Phenomenology of A Black Woman
In the early 20th century, the field of phenomenology – the study of phenomena or the way people experience things was founded as a philosophical movement. This exhibition emerges as a study of the phenomenology of black women, which considers the lived experiences of four black female artists by describing the structures of experience, in particular, consciousness, imagination, interaction, relationships, and the situatedness of the human subject in society and history. In phenomenology, the ultimate source of all meaning and value is the experience of human beings.
Bringing together an international and multigenerational group of artists, Phenomenology of Black Women provides the viewer an untainted lens through which they can gain an understanding of the interrelationship of race, class, gender, and stratification from the perspectives and the existence of four black female artists living and working in South Africa and Nigeria. The artworks explore the basic internal structure of consciousness and other forms of experience by delivering a platform for black women to look more deeply into their reality and, from that sharing in growing consciousness, a consciousness not only for themselves but the viewers as well.
Drawing from the inspiration and groundbreaking work of Barbara Smith, a black feminist luminary and other Black feminist visionaries of the Combahee River Collective such as Beverly Smith, Demita Frazer, Cheryl Clarke, Akasha Hull, Margo Okazawa-Rey, Chirlane McCray, and Audre Lorde, this exhibition reiterates their famous slogan, “Until Black Women Are Free, None of Us Will Be Free”. This comes from their far-sighted understanding that if Black women were free, it would mean that everyone else would be free since the freedom of black women will necessitate the destruction of all systems of oppression, from political-economic systems of capitalism and imperialism as well as the patriarchy.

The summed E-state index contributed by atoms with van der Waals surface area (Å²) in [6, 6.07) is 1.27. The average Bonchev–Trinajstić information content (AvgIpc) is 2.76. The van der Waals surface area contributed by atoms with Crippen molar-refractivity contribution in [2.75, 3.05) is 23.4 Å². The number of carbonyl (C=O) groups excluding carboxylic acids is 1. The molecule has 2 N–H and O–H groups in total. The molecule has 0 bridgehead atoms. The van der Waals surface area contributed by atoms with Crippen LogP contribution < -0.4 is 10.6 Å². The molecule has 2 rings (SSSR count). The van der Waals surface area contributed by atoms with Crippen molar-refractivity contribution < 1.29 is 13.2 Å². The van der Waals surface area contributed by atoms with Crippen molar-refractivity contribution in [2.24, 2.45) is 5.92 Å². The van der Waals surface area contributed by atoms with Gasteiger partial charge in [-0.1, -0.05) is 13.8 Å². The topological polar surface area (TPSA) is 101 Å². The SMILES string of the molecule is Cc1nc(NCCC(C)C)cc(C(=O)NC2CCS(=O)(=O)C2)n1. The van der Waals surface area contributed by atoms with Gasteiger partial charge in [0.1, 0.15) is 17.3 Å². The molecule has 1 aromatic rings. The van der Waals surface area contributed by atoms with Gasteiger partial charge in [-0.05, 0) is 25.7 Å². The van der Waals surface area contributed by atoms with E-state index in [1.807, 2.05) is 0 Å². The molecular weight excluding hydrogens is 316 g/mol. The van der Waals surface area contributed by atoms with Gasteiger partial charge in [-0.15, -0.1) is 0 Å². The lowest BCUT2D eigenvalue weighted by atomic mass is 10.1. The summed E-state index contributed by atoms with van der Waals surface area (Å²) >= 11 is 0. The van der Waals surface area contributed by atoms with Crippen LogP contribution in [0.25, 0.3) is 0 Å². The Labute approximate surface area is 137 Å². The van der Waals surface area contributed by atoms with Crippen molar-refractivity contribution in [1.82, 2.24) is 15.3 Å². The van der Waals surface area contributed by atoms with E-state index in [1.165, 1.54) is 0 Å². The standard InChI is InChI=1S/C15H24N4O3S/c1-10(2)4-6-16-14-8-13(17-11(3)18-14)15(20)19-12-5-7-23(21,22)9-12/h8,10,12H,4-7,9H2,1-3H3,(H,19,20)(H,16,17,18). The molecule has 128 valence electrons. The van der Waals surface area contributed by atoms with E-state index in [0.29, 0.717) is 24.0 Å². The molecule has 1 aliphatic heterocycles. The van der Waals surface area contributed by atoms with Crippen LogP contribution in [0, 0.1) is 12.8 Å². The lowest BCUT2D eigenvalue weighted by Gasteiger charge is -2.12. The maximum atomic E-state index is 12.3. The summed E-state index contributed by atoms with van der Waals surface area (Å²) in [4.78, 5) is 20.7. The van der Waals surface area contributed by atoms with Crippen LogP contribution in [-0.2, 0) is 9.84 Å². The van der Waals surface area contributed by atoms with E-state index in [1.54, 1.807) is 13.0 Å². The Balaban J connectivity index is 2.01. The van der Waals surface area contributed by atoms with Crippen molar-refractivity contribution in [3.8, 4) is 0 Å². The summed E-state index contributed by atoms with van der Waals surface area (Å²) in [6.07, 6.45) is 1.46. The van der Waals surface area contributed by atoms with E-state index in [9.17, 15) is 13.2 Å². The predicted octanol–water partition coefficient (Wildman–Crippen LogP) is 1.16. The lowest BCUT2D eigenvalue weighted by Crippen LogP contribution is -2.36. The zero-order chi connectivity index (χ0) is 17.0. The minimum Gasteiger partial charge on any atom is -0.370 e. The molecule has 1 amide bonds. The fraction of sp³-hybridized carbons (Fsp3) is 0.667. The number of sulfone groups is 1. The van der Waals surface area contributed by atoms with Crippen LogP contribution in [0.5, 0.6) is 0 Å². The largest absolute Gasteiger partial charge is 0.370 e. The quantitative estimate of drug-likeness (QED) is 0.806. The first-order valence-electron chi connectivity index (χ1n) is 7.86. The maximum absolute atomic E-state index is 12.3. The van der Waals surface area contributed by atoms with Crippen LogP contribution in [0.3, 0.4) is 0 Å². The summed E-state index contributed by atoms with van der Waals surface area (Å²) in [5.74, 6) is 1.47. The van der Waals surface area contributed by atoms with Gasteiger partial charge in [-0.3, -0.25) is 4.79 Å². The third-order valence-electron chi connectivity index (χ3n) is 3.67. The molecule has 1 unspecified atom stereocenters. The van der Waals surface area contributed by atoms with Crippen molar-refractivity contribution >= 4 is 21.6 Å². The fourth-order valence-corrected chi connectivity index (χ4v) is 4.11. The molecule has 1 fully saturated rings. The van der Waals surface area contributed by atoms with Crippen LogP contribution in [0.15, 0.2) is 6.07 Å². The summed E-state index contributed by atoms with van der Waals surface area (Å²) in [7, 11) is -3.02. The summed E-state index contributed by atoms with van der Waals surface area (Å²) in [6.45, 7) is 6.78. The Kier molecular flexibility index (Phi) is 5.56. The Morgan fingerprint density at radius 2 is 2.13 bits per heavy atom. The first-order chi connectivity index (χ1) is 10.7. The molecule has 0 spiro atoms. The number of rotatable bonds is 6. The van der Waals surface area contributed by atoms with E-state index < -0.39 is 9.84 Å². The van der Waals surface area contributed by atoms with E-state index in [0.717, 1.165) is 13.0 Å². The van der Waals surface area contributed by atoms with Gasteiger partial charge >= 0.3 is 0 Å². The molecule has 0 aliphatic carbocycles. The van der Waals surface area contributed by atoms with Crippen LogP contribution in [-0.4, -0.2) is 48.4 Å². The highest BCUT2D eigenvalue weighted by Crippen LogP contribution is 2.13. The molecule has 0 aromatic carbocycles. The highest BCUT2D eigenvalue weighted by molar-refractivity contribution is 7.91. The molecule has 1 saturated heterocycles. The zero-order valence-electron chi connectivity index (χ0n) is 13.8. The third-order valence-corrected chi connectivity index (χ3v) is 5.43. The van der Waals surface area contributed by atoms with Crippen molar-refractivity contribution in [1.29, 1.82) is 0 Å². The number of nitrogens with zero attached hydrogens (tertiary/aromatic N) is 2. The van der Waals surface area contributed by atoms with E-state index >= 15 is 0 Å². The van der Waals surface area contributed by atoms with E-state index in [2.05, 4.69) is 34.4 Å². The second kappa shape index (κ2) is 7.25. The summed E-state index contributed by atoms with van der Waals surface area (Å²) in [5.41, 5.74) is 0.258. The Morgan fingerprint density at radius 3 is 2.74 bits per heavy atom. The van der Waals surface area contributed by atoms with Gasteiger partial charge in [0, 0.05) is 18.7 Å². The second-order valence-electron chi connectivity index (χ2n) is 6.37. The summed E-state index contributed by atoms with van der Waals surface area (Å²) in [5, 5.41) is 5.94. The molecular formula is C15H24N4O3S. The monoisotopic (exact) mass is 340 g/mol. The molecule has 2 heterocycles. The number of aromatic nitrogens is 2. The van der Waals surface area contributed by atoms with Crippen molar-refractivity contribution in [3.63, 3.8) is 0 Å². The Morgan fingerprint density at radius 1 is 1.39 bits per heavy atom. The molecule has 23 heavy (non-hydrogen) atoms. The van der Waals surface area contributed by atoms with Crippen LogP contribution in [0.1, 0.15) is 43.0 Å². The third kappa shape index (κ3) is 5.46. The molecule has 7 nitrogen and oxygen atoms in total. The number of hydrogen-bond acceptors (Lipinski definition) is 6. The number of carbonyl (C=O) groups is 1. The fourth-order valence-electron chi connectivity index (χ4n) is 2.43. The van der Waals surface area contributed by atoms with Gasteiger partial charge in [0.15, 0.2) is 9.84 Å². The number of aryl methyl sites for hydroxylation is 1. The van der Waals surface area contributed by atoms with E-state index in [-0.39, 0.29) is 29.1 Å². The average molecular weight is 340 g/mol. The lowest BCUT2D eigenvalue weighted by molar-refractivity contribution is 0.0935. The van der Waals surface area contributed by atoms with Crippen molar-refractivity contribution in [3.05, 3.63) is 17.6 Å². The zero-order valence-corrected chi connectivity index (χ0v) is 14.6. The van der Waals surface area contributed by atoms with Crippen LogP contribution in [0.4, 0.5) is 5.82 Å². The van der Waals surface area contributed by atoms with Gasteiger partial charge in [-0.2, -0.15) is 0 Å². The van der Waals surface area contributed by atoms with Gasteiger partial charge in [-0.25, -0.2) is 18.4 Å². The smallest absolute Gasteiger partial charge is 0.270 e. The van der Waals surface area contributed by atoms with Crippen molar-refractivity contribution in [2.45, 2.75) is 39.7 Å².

Lesego Seoketsa is a multidisciplinary artist from Springs, South Africa. Her work focuses on the themes of identity politics, intersectionality in feminism, and social systemic issues. Her inspiration comes from black liberation as well as social equality in post-modernity. Through her work and practice she engages her critical thinking on postmodernist theory, and what living in a postmodernist world means for equality and liberation among Africans, particularly black women. She addresses these themes, both from a theoretical perspective and a deeply personal one too.
Muofhe Manavhela is a multi-disciplinary visual artist based in Johannesburg. She uses her art as a medium for social commentary that explores the positioning of Black women in a world that perpetually underestimates them. Her artworks deconstruct negative narratives surrounding black women through visually articulating themes of sexuality, gender, race, and the body. She draws inspiration from her positionality and embodied experiences as a black woman by proactively reconstructing our perceptions about black womanhood.
Damilola Onosowobo Marcus is a Nigerian artist and designer. Her work reveals questions bordering on perceptions of reality and lived experiences. Her practice pulls together artistic configurations and reconceptualizes them within a modern cultural setting. Inspired by artists such as Njideka Akunyili Crosby and Anders Zorn, she does not see realism as an opportunity to imitate reality, rather she sees it as a vehicle to interpret her experiences.
Claire Idera is a multidisciplinary artist based in Lagos, Nigeria. In her works, she explores notions of self in both our physical, and spiritual dimensions, while focusing on creating delicate representations of the African woman in a constant state of introspection. She is fascinated by the idea of identity and the role growth plays in discovering it. She attempts to juxtapose physical and mental metamorphosis about the female being, sometimes dark and melancholic; other times bright and tinged with notes of sweetness, elegance, and wonder.